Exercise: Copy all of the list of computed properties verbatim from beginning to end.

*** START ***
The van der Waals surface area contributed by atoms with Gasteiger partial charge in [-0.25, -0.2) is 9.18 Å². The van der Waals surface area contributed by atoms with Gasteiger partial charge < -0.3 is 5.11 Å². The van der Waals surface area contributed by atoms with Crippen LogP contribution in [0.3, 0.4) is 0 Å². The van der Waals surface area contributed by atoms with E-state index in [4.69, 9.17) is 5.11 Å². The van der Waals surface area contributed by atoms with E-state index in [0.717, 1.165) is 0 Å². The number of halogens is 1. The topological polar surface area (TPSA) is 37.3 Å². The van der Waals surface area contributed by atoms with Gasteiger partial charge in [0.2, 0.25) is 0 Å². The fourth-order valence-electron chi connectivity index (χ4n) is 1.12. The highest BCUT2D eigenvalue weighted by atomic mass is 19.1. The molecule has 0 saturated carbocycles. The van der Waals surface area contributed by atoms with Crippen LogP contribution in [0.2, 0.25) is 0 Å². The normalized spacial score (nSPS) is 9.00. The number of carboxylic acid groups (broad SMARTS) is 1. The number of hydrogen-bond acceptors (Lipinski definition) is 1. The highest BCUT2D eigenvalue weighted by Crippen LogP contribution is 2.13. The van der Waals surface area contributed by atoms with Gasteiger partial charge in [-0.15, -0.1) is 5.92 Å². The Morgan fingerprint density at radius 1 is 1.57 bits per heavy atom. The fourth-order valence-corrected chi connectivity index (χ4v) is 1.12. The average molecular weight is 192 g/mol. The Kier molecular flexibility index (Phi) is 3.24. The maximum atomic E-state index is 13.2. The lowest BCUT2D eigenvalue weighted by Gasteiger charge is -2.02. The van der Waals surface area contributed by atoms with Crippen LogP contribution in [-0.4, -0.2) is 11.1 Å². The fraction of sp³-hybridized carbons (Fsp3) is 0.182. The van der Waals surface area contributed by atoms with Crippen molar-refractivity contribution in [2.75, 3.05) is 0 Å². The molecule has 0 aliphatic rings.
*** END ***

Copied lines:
The van der Waals surface area contributed by atoms with Gasteiger partial charge in [-0.25, -0.2) is 9.18 Å². The van der Waals surface area contributed by atoms with Gasteiger partial charge < -0.3 is 5.11 Å². The van der Waals surface area contributed by atoms with Crippen LogP contribution in [0.3, 0.4) is 0 Å². The van der Waals surface area contributed by atoms with E-state index in [4.69, 9.17) is 5.11 Å². The van der Waals surface area contributed by atoms with E-state index in [0.717, 1.165) is 0 Å². The number of halogens is 1. The topological polar surface area (TPSA) is 37.3 Å². The van der Waals surface area contributed by atoms with Gasteiger partial charge in [0.2, 0.25) is 0 Å². The fourth-order valence-electron chi connectivity index (χ4n) is 1.12. The highest BCUT2D eigenvalue weighted by atomic mass is 19.1. The molecule has 0 saturated carbocycles. The van der Waals surface area contributed by atoms with Crippen LogP contribution in [0.2, 0.25) is 0 Å². The normalized spacial score (nSPS) is 9.00. The number of carboxylic acid groups (broad SMARTS) is 1. The number of hydrogen-bond acceptors (Lipinski definition) is 1. The highest BCUT2D eigenvalue weighted by Crippen LogP contribution is 2.13. The van der Waals surface area contributed by atoms with Gasteiger partial charge in [-0.15, -0.1) is 5.92 Å². The Morgan fingerprint density at radius 1 is 1.57 bits per heavy atom. The fourth-order valence-corrected chi connectivity index (χ4v) is 1.12. The average molecular weight is 192 g/mol. The Kier molecular flexibility index (Phi) is 3.24. The maximum atomic E-state index is 13.2. The lowest BCUT2D eigenvalue weighted by Gasteiger charge is -2.02. The van der Waals surface area contributed by atoms with Crippen LogP contribution in [-0.4, -0.2) is 11.1 Å². The fraction of sp³-hybridized carbons (Fsp3) is 0.182. The van der Waals surface area contributed by atoms with Crippen molar-refractivity contribution in [2.75, 3.05) is 0 Å². The molecule has 0 aliphatic rings.